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The Airmen's Stories - Lt. (FAA) RC Hay


Ronald Cuthbert Hay was born at Perth on 4th October 1916 and educated at Graveney House School, Hampstead and Ampleforth.

An ancestor was Admiral of the Fleet Lord John Hay (1827-1916), who served ashore in the Crimean War with the Naval Brigade and later took formal possession of Cyprus for the Crown from the Turkish authorities.

By his own account Hay failed exams for the Royal Navy and instead joined the Royal Marines in 1935 and was commissioned on 1st September. He was attached to the Fleet Air Arm on 6th March 1939 and posted to 23 E&RFTS Rochester for training.

He moved on to No. 1 FTS Netheravon for No. 3 Course, which ran from 8th May to 4th November 1939. In May 1940 Hay was serving with 801 Squadron at Detling, carrying out photo-reconnaissance flights over the Channel ports and making some bomb attacks.



He was aboard HMS Ark Royal for the Norwegian campaign. On 27th April he shared a He111 while flying a Skua. He also took part in the evacuation of Dunkirk. Hay joined 808 on 1st July 1940 on its formation at Worthy Down. The squadron moved to Casletown on 7th September where it was put under Fighter Command control.

The Advanced Flight of 808, under the command of Hay, arrived on the 7th and the remainder of the squadron arrived next day.

808 moved to Donibristle on 2nd October 1940 and embarked on HMS Ark Royal on the 31st. Hay served on Ark Royal in the Mediterranean in 1941 on the Malta convoys. He shared in destroying a SM79 on 8th May, shared a Cant Z506B on 23rd July and shared another on 28th September.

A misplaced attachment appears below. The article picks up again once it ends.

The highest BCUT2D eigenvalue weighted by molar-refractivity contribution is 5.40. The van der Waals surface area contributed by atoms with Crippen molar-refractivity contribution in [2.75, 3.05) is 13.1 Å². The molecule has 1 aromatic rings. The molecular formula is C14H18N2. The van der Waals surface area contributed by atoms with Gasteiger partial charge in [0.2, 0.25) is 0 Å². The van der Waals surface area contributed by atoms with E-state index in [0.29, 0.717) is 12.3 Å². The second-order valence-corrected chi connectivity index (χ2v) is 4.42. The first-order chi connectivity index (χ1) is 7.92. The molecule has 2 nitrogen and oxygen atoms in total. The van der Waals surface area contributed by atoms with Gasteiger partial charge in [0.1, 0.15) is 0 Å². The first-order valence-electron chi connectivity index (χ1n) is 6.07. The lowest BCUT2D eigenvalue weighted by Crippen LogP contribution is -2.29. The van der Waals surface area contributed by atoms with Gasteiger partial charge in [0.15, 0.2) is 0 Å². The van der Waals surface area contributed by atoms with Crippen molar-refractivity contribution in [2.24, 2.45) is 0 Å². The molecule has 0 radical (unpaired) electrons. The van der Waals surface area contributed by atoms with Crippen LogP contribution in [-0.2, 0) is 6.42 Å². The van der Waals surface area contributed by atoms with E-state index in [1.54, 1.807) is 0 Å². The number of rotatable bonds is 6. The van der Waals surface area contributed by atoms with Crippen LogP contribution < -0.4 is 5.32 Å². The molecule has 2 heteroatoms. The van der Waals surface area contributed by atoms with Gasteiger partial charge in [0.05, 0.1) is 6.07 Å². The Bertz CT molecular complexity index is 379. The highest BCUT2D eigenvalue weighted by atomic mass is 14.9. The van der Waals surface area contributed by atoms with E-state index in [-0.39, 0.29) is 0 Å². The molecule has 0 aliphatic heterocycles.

After surviving the sinking of Ark Royal in November 1941 he was awarded the DSC (gazetted 25th November 1941).

From August 1942 Hay commanded 809 Squadron, flying from HMS Victorious and took part in Operation Torch, the landings in North Africa. In August 1944 he was appointed Wing Leader 47 Wing, operating from Victorious against the Japanese in Sumatra.

In December 1944 Hay was made Air Coordinator to the 1st Aircraft Carrier Squadron and led all the strikes against oil refineries and airfields. On one occasion he attacked a train most of which was in a tunnel.

He was awarded the DSO (gazetted 1st May 1945) for gallantry in air strikes against oil tanks at Palembang and a Bar to the DSC (gazetted 31st July 1945).

After the war, Hay continued flying until he overshot in a Seafire fighter and took six months to recover from his injuries. He returned to corps duties with the Royal Marines, reverting to his substantive rank of captain, and served with 40 Commando in Malta, Cyprus, Hong Kong and Malaya.

However peacetime duties as a Royal Marine proved frustrating and he transferred to the Fleet Air Arm in 1951.

Hay served as Lieutenant Commander (Flying) in the carrier Indomitable before attending the Staff Course at Greenwich and joining the Admiralty Plans Division.

In June 1955 he served as Commander (Air) at the Royal Naval Air Station Stretton from 1955 until 1957. Next he attended the Joint Services Staff College at Latimer, before taking up a NATO post in Germany, where he also became secretary of the British Kiel Yacht Club.

On returning home, Hay served again in the Admiralty and at the Joint Warfare Establishment before taking up another NATO appointment in Turkey. Hay retired in November 1966 as a Commander and spent the next 12 years in boat charter work in the Mediterranean.

In retirement, Hay and his wife lived in Wiltshire, renovating an old mill at Amesbury near Stonehenge.

He died on 22nd November 2001.


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